Title:
Resonant structure humidity sensor
Kind Code:
A1


Abstract:
A humidity sensor that includes a resonant structure and a structure for altering a resonant frequency of the resonant structure in response to a change in humidity. The structures of a humidity sensor according to the present teachings may be formed in relatively small form factors and are well suited to remote applications and providing mechanisms for compensating for temperature drift.



Inventors:
Trutna Jr., William R. (Atherton, CA, US)
Ruby, Richard C. (Menlo Park, CA, US)
Hoen, Storrs T. (Brisbane, CA, US)
Grot, Annette C. (Cupertino, CA, US)
Unkrich, Mark A. (Emerald Hills, CA, US)
Flower, Graham (San Jose, CA, US)
Kofol, John Stephen (Sunnyvale, CA, US)
Application Number:
11/185406
Publication Date:
01/25/2007
Filing Date:
07/20/2005
Primary Class:
International Classes:
G01N7/00
View Patent Images:
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Primary Examiner:
FITZGERALD, JOHN P
Attorney, Agent or Firm:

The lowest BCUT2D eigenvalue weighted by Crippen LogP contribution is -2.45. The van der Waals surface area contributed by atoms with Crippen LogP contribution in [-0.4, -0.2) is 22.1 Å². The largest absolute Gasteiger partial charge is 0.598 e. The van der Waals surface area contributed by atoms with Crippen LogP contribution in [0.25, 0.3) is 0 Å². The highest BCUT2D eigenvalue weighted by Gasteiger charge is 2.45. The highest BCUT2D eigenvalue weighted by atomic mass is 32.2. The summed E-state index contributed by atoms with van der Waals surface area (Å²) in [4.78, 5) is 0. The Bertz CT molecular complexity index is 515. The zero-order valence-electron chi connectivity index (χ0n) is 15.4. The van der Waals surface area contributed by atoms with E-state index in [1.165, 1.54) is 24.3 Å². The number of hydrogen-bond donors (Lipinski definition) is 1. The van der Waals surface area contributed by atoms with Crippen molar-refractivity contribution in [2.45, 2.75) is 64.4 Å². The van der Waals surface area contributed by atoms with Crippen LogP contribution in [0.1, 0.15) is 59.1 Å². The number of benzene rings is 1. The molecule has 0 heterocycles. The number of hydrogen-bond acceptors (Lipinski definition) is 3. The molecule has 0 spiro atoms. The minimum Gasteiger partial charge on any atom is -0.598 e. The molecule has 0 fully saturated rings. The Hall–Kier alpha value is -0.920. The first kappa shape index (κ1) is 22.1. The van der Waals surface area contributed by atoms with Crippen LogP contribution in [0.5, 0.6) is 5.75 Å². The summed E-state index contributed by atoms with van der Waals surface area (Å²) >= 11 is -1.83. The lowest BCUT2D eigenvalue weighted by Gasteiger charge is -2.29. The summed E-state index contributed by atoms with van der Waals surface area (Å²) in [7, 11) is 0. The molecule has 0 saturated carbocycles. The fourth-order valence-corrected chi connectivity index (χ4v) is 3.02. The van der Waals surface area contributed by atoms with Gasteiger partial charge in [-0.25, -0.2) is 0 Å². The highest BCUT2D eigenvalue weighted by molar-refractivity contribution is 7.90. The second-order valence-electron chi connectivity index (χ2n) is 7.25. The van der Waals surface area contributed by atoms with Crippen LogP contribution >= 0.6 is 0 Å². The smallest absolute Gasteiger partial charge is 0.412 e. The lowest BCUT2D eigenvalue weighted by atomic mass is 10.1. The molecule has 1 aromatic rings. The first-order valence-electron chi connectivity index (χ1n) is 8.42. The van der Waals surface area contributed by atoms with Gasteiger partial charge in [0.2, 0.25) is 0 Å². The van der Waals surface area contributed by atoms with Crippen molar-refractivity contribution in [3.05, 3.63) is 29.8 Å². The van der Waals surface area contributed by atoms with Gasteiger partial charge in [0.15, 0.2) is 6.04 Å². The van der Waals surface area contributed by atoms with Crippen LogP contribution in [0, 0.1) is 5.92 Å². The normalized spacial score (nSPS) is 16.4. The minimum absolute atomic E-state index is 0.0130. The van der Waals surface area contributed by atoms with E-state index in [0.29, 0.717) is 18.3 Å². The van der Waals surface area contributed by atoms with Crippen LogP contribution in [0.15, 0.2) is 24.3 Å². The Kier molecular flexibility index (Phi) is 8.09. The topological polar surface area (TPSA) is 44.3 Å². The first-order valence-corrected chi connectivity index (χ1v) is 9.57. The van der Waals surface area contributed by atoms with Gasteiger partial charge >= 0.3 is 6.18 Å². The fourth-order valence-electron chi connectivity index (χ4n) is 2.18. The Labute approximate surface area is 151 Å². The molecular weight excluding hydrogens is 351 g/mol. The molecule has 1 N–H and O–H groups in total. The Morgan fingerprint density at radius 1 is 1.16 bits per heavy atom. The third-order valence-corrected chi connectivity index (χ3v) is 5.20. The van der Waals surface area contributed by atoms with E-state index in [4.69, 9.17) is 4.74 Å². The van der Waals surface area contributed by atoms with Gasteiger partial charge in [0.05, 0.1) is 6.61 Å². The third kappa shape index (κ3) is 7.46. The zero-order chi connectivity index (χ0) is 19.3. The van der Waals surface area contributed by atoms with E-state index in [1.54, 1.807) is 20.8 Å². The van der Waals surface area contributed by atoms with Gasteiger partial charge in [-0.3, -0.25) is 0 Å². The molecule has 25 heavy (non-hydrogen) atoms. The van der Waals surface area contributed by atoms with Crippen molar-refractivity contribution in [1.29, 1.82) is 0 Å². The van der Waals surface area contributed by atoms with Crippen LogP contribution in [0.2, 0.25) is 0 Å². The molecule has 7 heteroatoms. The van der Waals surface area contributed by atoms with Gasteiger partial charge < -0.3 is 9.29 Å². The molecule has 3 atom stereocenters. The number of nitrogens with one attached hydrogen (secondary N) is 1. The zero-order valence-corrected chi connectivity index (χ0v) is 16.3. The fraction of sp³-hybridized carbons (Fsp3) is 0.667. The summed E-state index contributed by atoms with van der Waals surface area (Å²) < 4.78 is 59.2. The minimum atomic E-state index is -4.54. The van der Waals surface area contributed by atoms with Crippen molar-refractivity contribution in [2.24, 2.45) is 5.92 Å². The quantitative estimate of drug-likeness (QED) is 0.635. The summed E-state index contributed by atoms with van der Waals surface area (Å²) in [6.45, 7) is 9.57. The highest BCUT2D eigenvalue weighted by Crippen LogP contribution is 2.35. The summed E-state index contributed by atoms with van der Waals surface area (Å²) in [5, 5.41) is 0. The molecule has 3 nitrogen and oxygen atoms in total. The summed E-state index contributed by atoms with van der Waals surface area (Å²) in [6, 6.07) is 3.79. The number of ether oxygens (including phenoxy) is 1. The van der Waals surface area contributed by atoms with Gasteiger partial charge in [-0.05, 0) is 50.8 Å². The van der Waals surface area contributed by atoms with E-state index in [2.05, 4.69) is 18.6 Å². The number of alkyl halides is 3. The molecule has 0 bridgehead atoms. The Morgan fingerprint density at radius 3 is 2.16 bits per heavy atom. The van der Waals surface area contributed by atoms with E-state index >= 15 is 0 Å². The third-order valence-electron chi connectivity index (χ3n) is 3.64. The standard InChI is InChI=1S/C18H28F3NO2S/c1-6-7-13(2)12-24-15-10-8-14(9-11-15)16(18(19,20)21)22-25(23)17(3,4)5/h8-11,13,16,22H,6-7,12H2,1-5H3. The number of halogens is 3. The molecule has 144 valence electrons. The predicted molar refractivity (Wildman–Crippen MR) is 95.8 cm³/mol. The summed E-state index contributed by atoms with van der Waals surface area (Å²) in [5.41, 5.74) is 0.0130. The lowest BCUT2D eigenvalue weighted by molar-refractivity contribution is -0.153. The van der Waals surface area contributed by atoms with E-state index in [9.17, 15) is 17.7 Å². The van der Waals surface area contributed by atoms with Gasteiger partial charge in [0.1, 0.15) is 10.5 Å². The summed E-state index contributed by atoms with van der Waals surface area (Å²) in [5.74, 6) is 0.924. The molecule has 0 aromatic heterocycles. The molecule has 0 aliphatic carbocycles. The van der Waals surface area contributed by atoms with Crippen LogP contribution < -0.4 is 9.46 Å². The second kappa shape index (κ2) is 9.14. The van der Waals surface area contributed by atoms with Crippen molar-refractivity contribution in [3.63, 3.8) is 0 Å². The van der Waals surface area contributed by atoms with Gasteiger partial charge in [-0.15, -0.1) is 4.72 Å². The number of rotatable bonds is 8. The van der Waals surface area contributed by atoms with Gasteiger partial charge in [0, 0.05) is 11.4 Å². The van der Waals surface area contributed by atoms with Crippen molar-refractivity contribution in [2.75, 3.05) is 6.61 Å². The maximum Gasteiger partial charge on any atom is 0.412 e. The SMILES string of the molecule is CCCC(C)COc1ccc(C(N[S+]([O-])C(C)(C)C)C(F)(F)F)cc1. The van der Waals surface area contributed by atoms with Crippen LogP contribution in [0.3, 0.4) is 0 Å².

Kathy Manke (Fort Collins, CO, US)
Claims:
What is claimed is:

1. A humidity sensor, comprising: resonant structure; structure for altering a resonant frequency of the resonant structure in response to a change in humidity.

2. The humidity sensor of claim 1, wherein the structure for altering is selected to provide mass loading of the resonant structure.

3. The humidity sensor of claim 1, wherein the structure for altering comprises a water sensitive polymer material.

4. The humidity sensor of claim 1, wherein the structure for altering comprises a material selected from among dimethyl siloxane, 4-vinyl phenol, N-vinyl pyrrolidone, ethylene oxide, and caprolactone.

5. The humidity sensor of claim 1, wherein the resonant structure comprises an FBAR structure.

6. The humidity sensor of claim 1, further comprising a circuit for measuring humidity by measuring the resonant frequency of the resonant structure.

7. The humidity sensor of claim 6, further comprising an antenna for transmitting at the resonant frequency.

8. The humidity sensor of claim 6, further comprising a temperature compensation circuit.

9. The humidity sensor of claim 8, wherein the temperature compensation circuit comprises: second resonant structure; circuit for measuring a resonant frequency of the second resonant structure; circuit for determining a difference in the resonant frequencies.

10. The humidity sensor of claim 9, further comprising an antenna for transmitting at the difference in the resonant frequencies.